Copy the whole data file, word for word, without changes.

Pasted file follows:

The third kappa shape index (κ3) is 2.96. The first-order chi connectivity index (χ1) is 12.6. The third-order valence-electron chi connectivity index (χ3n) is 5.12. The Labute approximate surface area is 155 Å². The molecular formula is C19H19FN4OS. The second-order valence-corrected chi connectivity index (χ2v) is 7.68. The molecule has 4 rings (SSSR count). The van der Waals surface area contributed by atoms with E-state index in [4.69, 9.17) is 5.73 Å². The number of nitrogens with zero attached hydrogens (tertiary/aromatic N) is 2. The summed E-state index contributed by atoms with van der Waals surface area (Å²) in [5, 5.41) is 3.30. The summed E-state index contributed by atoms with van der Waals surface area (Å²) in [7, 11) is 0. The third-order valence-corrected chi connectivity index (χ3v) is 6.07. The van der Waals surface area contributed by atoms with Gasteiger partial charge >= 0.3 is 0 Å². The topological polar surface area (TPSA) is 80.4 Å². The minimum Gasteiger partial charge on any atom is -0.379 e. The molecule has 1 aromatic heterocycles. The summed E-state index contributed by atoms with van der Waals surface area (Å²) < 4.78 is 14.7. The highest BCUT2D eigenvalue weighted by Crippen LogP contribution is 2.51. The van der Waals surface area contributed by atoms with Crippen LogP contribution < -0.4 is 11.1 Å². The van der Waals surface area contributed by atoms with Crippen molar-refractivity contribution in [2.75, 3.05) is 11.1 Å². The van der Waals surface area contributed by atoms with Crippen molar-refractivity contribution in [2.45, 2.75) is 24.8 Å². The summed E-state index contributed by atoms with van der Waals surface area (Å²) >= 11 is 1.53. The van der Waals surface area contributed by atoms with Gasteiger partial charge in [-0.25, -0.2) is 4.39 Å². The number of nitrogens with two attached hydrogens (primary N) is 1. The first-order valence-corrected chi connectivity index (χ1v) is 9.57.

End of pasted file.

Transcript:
The third kappa shape index (κ3) is 2.96. The first-order chi connectivity index (χ1) is 12.6. The third-order valence-electron chi connectivity index (χ3n) is 5.12. The Labute approximate surface area is 155 Å². The molecular formula is C19H19FN4OS. The second-order valence-corrected chi connectivity index (χ2v) is 7.68. The molecule has 4 rings (SSSR count). The van der Waals surface area contributed by atoms with E-state index in [4.69, 9.17) is 5.73 Å². The number of nitrogens with zero attached hydrogens (tertiary/aromatic N) is 2. The summed E-state index contributed by atoms with van der Waals surface area (Å²) in [5, 5.41) is 3.30. The summed E-state index contributed by atoms with van der Waals surface area (Å²) in [7, 11) is 0. The third-order valence-corrected chi connectivity index (χ3v) is 6.07. The van der Waals surface area contributed by atoms with Gasteiger partial charge >= 0.3 is 0 Å². The topological polar surface area (TPSA) is 80.4 Å². The minimum Gasteiger partial charge on any atom is -0.379 e. The molecule has 1 aromatic heterocycles. The summed E-state index contributed by atoms with van der Waals surface area (Å²) < 4.78 is 14.7. The highest BCUT2D eigenvalue weighted by Crippen LogP contribution is 2.51. The van der Waals surface area contributed by atoms with Crippen LogP contribution < -0.4 is 11.1 Å². The van der Waals surface area contributed by atoms with Crippen molar-refractivity contribution in [2.75, 3.05) is 11.1 Å². The van der Waals surface area contributed by atoms with Crippen molar-refractivity contribution in [2.45, 2.75) is 24.8 Å². The summed E-state index contributed by atoms with van der Waals surface area (Å²) >= 11 is 1.53. The van der Waals surface area contributed by atoms with Gasteiger partial charge in [-0.25, -0.2) is 4.39 Å². The number of nitrogens with two attached hydrogens (primary N) is 1. The first-order valence-corrected chi connectivity index (χ1v) is 9.57.